Passionate Prose

by Dawn Ireland
My husband and I were discussing passion today. Why is it that some performances, books or other artistic media don’t make you feel? (happy, sad, angry, etc) I’ve been to plays where the actor or actress did everything right, yet somehow, you don’t believe them. I’ve read books that were well crafted, but in the end, that’s all I can say about them, “they were well crafted.”

Yes, you need to know how to develop characters and story, but I think truly inspiring stories go beyond that point.  The writer encourages the reader to get emotionally caught up in the character’s struggles. But, how do you make them care?

To start with, you’re the one writing the story, and if you don’t sense the emotion of the moment, it probably won’t come across on the page.  I come from a theater background, and there are several ways to capture an emotion.

Play music that inspires you. Why do you think action, mystery and romance movies use different background soundtracks? They help to set up expectations in our mind.

Think of a situation in your own life that mirrors the action in your manuscript. How did you feel when your dog died, or your husband proposed? What physical reaction did you have? What kind of thoughts went through your head? Borrow from your life, or your observations of people around you dealing with extreme situations.

Use examples from “Universal Themes.”  We all know what it’s like to disappoint someone we care about, or feel that a friend has treated us unfairly.  Take the things that we have all experienced, and use them so your reader will relate to your character.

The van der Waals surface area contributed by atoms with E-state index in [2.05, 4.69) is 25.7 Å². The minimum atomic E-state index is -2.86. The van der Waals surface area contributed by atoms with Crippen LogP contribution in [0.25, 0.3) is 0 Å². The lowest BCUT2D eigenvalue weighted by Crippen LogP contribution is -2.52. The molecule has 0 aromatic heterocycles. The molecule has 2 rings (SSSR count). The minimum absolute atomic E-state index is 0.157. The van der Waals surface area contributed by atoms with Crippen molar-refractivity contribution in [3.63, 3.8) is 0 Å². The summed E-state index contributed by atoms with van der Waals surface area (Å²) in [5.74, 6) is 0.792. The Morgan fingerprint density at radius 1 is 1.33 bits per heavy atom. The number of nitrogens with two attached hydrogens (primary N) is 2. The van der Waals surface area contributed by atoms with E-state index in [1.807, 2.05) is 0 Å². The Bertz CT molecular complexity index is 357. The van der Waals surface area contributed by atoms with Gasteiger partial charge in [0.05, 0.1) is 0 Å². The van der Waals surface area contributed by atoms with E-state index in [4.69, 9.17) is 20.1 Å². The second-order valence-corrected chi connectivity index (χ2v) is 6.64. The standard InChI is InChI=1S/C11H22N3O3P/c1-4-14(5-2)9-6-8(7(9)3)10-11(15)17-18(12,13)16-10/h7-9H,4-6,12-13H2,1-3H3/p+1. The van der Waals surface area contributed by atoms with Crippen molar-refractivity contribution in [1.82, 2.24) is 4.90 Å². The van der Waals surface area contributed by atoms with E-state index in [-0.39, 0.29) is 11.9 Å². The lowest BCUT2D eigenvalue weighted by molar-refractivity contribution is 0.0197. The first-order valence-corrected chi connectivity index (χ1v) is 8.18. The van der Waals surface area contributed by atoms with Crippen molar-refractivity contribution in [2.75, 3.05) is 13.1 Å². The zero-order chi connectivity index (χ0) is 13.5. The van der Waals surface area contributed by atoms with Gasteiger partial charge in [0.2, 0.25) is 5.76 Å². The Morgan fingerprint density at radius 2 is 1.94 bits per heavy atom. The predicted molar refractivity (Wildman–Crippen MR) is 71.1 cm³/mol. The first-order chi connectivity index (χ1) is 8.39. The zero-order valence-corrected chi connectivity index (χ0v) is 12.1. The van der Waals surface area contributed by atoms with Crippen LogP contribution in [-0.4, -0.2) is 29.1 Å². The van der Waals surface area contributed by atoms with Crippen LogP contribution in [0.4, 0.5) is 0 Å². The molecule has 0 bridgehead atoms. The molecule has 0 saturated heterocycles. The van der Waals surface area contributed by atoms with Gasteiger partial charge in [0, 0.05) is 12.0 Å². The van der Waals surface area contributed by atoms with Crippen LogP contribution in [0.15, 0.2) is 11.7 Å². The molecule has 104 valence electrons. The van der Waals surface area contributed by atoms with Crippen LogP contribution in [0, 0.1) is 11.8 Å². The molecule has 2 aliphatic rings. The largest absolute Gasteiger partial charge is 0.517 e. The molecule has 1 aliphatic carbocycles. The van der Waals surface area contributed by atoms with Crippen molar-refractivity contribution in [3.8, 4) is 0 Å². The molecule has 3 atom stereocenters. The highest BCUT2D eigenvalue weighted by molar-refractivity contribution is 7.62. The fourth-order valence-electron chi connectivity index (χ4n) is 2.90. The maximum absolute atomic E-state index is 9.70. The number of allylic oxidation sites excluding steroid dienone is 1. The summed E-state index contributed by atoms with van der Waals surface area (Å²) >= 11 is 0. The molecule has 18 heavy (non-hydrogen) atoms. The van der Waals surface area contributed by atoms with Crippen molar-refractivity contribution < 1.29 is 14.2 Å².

One of the ways I measure the emotional impact of my scenes?  I let the scene sit for several days, then go back and read it out loud. Does the dialogue and internal thought convey the emotion? Can I feel the anxiety, fear, hope? Does it come across in my voice? If it doesn’t, I go back and rethink the scene.

Oh, and not every scene needs to grab hold of the reader emotionally. Just as we don’t go through extremes of emotions every day, we use those high emotional scenes where they’ll have the best impact.  Most of these will occur during the turning points in your book.

I never tire of trying to create emotion on the page, or discovering new passions in my life. Whether it’s learning to play an instrument, learning how to create a website or learning how to carve a griffin, I’m always caught up in the moment. I’m hoping you all have passions that inspire, amuse and challenge you.

 

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About charchaffin2011

Writer
This entry was posted in Author, Books, Characters, Creativity, Dawn's Offering, Readers, Romance, Settings, Stories, Writing and tagged , , , , , , , , , . Bookmark the permalink.

4 Responses to Passionate Prose

  1. Great post, Dawn. I’ve read several books where I thought, “This book Is well written, but… Meh

  2. I could never understand that either. Kinda leaves you with an ‘unfinished’ feeling.

  3. Great fiction is first and foremost emotionally gripping. I love your suggestions for getting in the mood. :)

  4. Great suggestions Dawn. I had a few books I read that I wanted to toss due to the lack of emotional feeling.

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